Most restaurants in Cardiff were accessible. We didn't encounter anywhere that we couldn't enter at all but there were places we could only partially access due to steps. A few places might have entrances at the back or side if the front isn't accessible.
We decided to try out Cardiff's Wahaca Mexican restaurant. It had a level entrance and the restaurant was set over three floors - all had lift access. The tables were fairly accessible; they were high enough to get under in a wheelchair but the table leg had a large foot which got in the way of rolling right underneath. There were a couple of table football tables and a bar on the top floor. There was a bit of a wait for a table but it flew by with a few rounds of table football. They have an app you can use to pay - this saved the hassle of alerting a waiter or fighting your way through all the tables to pay at the bar. There was plenty of choice on the menu including many vegetarian options. All in all, we thought the food was pretty good! They did get one of our orders wrong but they gave it to us complimentary to make up for it. Prices were pretty average with most dishes costing between £8 and £13. You can find the menu or book a table on their website.
New York Deli serves sandwiches of all kinds with very generous fillings! It's a great lunch stop. We recommend the bagels - they taste great and are massive! There is a steep ramp at the entrance and a small amount of seating on the ground floor. However, that was the extent of wheelchair access. There were steps up to the counter, upper floor and toilet. You're supposed to order at the counter so Claire went up to the counter to do it. But the staff were very accommodating so if you're not with anyone who can get to the counter to order we expect they'd come down and take your order. Although it's not the most accessible place to eat we still recommend it because the food makes up for it!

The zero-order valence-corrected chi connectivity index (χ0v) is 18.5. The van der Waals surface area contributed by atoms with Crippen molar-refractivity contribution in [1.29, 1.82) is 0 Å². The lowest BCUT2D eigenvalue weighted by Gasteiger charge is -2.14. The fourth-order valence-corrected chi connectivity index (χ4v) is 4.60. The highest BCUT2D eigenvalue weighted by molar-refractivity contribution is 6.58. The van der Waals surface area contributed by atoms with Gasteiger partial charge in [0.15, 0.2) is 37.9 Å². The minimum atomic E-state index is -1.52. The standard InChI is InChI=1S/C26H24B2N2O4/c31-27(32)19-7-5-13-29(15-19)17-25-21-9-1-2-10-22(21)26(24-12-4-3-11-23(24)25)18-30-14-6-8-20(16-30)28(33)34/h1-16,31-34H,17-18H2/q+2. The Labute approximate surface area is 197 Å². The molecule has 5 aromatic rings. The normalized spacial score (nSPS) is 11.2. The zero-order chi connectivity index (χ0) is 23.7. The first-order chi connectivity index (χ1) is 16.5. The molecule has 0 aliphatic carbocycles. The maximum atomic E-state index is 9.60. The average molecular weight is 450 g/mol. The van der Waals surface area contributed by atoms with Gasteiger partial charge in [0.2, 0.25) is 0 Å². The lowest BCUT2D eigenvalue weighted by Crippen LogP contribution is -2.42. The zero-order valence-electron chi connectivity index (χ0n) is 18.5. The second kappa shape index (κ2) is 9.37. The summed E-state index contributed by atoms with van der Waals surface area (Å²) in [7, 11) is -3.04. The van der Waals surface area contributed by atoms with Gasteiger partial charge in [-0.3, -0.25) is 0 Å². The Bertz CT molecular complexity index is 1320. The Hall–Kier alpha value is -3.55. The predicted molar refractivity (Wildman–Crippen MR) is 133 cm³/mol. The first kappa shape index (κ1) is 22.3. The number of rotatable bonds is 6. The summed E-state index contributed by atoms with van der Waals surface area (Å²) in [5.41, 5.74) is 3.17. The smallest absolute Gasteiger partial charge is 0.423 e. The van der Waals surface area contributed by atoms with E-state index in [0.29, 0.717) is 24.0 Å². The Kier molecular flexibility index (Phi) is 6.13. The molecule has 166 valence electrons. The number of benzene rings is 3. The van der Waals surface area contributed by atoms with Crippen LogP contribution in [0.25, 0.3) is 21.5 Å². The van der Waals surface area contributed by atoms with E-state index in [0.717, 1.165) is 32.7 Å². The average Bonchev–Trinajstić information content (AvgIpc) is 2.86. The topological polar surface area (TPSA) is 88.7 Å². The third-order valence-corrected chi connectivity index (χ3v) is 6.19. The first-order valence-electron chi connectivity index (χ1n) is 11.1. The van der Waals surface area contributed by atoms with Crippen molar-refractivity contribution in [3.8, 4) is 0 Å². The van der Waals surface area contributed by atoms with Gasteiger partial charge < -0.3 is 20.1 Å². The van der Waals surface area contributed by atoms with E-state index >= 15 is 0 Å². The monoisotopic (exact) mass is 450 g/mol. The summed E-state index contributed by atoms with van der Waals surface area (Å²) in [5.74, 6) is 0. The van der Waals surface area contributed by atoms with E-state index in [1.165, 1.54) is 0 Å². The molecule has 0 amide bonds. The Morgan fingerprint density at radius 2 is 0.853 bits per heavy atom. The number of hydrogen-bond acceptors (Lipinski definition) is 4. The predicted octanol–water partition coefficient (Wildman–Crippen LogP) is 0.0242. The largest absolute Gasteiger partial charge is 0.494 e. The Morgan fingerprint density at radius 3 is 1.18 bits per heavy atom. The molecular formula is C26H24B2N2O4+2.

We met up with some friends at sticky fingers street food. It's essentially a collection of street food style stalls but inside a food hall. There was lift access and a level entrance. Tables were bench style - not ideal but you could sit on the end of the bench in a wheelchair. There was a variety of different vendors from pizza to Malaysian food from meat to vegan. You were supposed to order and collect your food from the stall but the staff brought the food to our table when Craig went to order.
Anyone who's been to Canada will know about Tim Hortons. They're new to the UK and there aren't many so we jumped on the opportunity in Cardiff. It brought back good memories of a Canadian road trip during which we'd lived on their iced lemonade! They also had great accessibility. There was level access from 2 different floors, a lift between the floors and a low counter which made ordering and collecting food from a wheelchair easy. The tables were easy to roll under and they had disabled toilets. Tim Hortons is a great coffee (or iced lemonade) stop. It's not bad for a cheap lunch either. You can find the menu of their website.
We didn't have any problems finding disabled toilets. There were public toilets in the city centre but we mainly used restaurants, the shopping centre and entertainment venues. As with everywhere in the UK, you may need a Radar key to access some disabled toilets.
Almost all shops, restaurants and entertainment venues were accessible, there were few steps and lifts in most places. We only encountered one place we couldn't enter at all and one that had limited wheelchair access. A lot of Cardiff city centre is very modern which tends to go hand in hand with wheelchair accessibility.